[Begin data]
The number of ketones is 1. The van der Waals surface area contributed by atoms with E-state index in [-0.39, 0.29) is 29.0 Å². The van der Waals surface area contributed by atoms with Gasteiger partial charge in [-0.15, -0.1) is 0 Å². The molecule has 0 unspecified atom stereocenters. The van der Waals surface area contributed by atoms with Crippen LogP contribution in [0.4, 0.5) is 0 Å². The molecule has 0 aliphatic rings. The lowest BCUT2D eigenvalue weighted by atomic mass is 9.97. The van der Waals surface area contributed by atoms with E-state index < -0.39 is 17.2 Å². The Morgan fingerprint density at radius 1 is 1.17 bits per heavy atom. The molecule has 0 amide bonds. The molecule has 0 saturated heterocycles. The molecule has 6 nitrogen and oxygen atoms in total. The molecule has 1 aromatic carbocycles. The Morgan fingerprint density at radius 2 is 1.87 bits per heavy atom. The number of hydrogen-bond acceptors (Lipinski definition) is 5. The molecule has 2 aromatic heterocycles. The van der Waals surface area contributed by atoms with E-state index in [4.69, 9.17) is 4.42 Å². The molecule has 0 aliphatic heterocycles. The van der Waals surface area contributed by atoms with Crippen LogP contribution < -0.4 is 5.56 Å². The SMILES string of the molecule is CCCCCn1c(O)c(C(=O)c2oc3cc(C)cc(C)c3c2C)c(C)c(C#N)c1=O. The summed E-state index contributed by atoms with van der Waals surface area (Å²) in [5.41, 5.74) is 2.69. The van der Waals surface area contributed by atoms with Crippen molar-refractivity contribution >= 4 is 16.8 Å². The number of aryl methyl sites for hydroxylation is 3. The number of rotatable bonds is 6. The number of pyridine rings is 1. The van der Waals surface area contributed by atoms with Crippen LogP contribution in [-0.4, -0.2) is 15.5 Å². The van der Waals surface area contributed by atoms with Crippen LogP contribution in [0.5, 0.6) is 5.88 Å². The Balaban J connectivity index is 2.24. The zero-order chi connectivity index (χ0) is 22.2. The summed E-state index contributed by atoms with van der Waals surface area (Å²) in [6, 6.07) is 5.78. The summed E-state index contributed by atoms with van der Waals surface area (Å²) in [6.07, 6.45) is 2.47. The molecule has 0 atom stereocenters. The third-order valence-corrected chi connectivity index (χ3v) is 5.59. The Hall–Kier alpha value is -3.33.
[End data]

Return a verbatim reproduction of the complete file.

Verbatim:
The number of ketones is 1. The van der Waals surface area contributed by atoms with E-state index in [-0.39, 0.29) is 29.0 Å². The van der Waals surface area contributed by atoms with Gasteiger partial charge in [-0.15, -0.1) is 0 Å². The molecule has 0 unspecified atom stereocenters. The van der Waals surface area contributed by atoms with Crippen LogP contribution in [0.4, 0.5) is 0 Å². The molecule has 0 aliphatic rings. The lowest BCUT2D eigenvalue weighted by atomic mass is 9.97. The van der Waals surface area contributed by atoms with E-state index < -0.39 is 17.2 Å². The Morgan fingerprint density at radius 1 is 1.17 bits per heavy atom. The molecule has 0 amide bonds. The molecule has 0 saturated heterocycles. The molecule has 6 nitrogen and oxygen atoms in total. The molecule has 1 aromatic carbocycles. The Morgan fingerprint density at radius 2 is 1.87 bits per heavy atom. The number of hydrogen-bond acceptors (Lipinski definition) is 5. The molecule has 2 aromatic heterocycles. The van der Waals surface area contributed by atoms with E-state index in [4.69, 9.17) is 4.42 Å². The molecule has 0 aliphatic heterocycles. The van der Waals surface area contributed by atoms with Crippen LogP contribution < -0.4 is 5.56 Å². The SMILES string of the molecule is CCCCCn1c(O)c(C(=O)c2oc3cc(C)cc(C)c3c2C)c(C)c(C#N)c1=O. The summed E-state index contributed by atoms with van der Waals surface area (Å²) in [5.41, 5.74) is 2.69. The van der Waals surface area contributed by atoms with Crippen molar-refractivity contribution >= 4 is 16.8 Å². The number of aryl methyl sites for hydroxylation is 3. The number of rotatable bonds is 6. The number of pyridine rings is 1. The van der Waals surface area contributed by atoms with Crippen LogP contribution in [-0.4, -0.2) is 15.5 Å². The van der Waals surface area contributed by atoms with Crippen LogP contribution in [0.5, 0.6) is 5.88 Å². The Balaban J connectivity index is 2.24. The zero-order chi connectivity index (χ0) is 22.2. The summed E-state index contributed by atoms with van der Waals surface area (Å²) in [6, 6.07) is 5.78. The summed E-state index contributed by atoms with van der Waals surface area (Å²) in [6.07, 6.45) is 2.47. The molecule has 0 atom stereocenters. The third-order valence-corrected chi connectivity index (χ3v) is 5.59. The Hall–Kier alpha value is -3.33.